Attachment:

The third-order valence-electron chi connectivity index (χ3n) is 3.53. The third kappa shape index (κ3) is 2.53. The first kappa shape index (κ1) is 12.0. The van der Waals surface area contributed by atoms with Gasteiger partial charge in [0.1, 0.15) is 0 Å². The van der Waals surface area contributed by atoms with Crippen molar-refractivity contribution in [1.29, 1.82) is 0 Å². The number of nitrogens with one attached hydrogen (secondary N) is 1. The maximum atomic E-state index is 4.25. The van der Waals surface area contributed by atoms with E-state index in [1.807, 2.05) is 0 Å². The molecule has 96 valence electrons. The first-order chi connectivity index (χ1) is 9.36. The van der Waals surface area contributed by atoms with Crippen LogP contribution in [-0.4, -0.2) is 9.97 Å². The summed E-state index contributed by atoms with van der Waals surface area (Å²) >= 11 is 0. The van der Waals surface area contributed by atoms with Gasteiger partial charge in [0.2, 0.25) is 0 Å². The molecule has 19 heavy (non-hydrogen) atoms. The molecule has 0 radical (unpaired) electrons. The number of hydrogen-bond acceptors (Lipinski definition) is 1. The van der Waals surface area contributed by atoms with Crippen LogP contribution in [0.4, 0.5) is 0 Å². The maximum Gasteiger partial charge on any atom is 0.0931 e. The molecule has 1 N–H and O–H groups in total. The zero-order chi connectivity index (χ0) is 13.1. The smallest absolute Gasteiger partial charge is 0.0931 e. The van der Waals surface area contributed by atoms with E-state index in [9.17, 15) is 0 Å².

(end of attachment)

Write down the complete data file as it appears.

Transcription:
The third-order valence-electron chi connectivity index (χ3n) is 3.53. The third kappa shape index (κ3) is 2.53. The first kappa shape index (κ1) is 12.0. The van der Waals surface area contributed by atoms with Gasteiger partial charge in [0.1, 0.15) is 0 Å². The van der Waals surface area contributed by atoms with Crippen molar-refractivity contribution in [1.29, 1.82) is 0 Å². The number of nitrogens with one attached hydrogen (secondary N) is 1. The maximum atomic E-state index is 4.25. The van der Waals surface area contributed by atoms with E-state index in [1.807, 2.05) is 0 Å². The molecule has 96 valence electrons. The first-order chi connectivity index (χ1) is 9.36. The van der Waals surface area contributed by atoms with Crippen LogP contribution in [-0.4, -0.2) is 9.97 Å². The summed E-state index contributed by atoms with van der Waals surface area (Å²) >= 11 is 0. The van der Waals surface area contributed by atoms with Gasteiger partial charge in [0.2, 0.25) is 0 Å². The molecule has 19 heavy (non-hydrogen) atoms. The molecule has 0 radical (unpaired) electrons. The number of hydrogen-bond acceptors (Lipinski definition) is 1. The van der Waals surface area contributed by atoms with Crippen LogP contribution in [0.4, 0.5) is 0 Å². The maximum Gasteiger partial charge on any atom is 0.0931 e. The molecule has 1 N–H and O–H groups in total. The zero-order chi connectivity index (χ0) is 13.1. The smallest absolute Gasteiger partial charge is 0.0931 e. The van der Waals surface area contributed by atoms with E-state index in [9.17, 15) is 0 Å².